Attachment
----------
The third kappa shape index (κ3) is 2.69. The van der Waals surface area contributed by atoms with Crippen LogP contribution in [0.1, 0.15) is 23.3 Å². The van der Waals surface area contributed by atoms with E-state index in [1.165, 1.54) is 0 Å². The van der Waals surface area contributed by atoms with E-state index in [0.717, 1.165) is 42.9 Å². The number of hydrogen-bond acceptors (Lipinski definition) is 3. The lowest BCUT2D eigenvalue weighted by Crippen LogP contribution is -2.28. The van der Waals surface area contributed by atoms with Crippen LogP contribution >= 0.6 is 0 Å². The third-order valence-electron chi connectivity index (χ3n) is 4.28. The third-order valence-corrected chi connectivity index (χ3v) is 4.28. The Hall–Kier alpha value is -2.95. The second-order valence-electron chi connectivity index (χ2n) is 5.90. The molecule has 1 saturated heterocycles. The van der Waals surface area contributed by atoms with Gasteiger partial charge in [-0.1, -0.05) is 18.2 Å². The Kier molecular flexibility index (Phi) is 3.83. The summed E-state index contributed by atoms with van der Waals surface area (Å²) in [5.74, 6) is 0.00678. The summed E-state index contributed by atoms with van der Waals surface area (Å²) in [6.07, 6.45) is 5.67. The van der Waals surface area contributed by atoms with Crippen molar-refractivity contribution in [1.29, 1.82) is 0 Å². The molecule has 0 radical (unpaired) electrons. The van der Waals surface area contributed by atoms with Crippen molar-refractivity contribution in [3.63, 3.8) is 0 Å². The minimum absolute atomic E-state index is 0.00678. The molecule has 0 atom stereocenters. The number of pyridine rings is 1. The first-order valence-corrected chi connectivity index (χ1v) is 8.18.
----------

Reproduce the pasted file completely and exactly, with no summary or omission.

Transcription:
The third kappa shape index (κ3) is 2.69. The van der Waals surface area contributed by atoms with Crippen LogP contribution in [0.1, 0.15) is 23.3 Å². The van der Waals surface area contributed by atoms with E-state index in [1.165, 1.54) is 0 Å². The van der Waals surface area contributed by atoms with E-state index in [0.717, 1.165) is 42.9 Å². The number of hydrogen-bond acceptors (Lipinski definition) is 3. The lowest BCUT2D eigenvalue weighted by Crippen LogP contribution is -2.28. The van der Waals surface area contributed by atoms with Crippen LogP contribution >= 0.6 is 0 Å². The third-order valence-electron chi connectivity index (χ3n) is 4.28. The third-order valence-corrected chi connectivity index (χ3v) is 4.28. The Hall–Kier alpha value is -2.95. The second-order valence-electron chi connectivity index (χ2n) is 5.90. The molecule has 1 saturated heterocycles. The van der Waals surface area contributed by atoms with Gasteiger partial charge in [-0.1, -0.05) is 18.2 Å². The Kier molecular flexibility index (Phi) is 3.83. The summed E-state index contributed by atoms with van der Waals surface area (Å²) in [5.74, 6) is 0.00678. The summed E-state index contributed by atoms with van der Waals surface area (Å²) in [6.07, 6.45) is 5.67. The van der Waals surface area contributed by atoms with Crippen molar-refractivity contribution in [1.29, 1.82) is 0 Å². The molecule has 0 radical (unpaired) electrons. The van der Waals surface area contributed by atoms with Crippen molar-refractivity contribution in [3.63, 3.8) is 0 Å². The minimum absolute atomic E-state index is 0.00678. The molecule has 0 atom stereocenters. The number of pyridine rings is 1. The first-order valence-corrected chi connectivity index (χ1v) is 8.18.